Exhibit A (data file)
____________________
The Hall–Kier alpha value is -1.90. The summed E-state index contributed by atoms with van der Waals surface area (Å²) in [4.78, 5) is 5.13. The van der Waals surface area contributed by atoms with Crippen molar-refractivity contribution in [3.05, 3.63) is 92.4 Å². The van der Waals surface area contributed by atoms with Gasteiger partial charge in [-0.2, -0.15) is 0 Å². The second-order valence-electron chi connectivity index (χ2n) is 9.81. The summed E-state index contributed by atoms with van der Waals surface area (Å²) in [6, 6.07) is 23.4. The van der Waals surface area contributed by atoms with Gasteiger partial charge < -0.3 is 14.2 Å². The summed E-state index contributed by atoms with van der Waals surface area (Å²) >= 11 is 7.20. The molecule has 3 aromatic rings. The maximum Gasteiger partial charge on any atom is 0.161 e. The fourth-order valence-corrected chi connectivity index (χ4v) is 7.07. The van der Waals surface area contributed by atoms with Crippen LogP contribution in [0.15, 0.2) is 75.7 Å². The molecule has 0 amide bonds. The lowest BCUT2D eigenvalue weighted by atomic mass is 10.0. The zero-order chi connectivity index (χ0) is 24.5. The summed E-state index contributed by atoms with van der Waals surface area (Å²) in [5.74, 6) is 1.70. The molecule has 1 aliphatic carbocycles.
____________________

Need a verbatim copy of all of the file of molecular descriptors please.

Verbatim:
The Hall–Kier alpha value is -1.90. The summed E-state index contributed by atoms with van der Waals surface area (Å²) in [4.78, 5) is 5.13. The van der Waals surface area contributed by atoms with Crippen molar-refractivity contribution in [3.05, 3.63) is 92.4 Å². The van der Waals surface area contributed by atoms with Gasteiger partial charge in [-0.2, -0.15) is 0 Å². The second-order valence-electron chi connectivity index (χ2n) is 9.81. The summed E-state index contributed by atoms with van der Waals surface area (Å²) in [6, 6.07) is 23.4. The van der Waals surface area contributed by atoms with Gasteiger partial charge < -0.3 is 14.2 Å². The summed E-state index contributed by atoms with van der Waals surface area (Å²) >= 11 is 7.20. The molecule has 3 aromatic rings. The maximum Gasteiger partial charge on any atom is 0.161 e. The fourth-order valence-corrected chi connectivity index (χ4v) is 7.07. The van der Waals surface area contributed by atoms with Crippen LogP contribution in [0.15, 0.2) is 75.7 Å². The molecule has 0 amide bonds. The lowest BCUT2D eigenvalue weighted by atomic mass is 10.0. The zero-order chi connectivity index (χ0) is 24.5. The summed E-state index contributed by atoms with van der Waals surface area (Å²) in [5.74, 6) is 1.70. The molecule has 1 aliphatic carbocycles.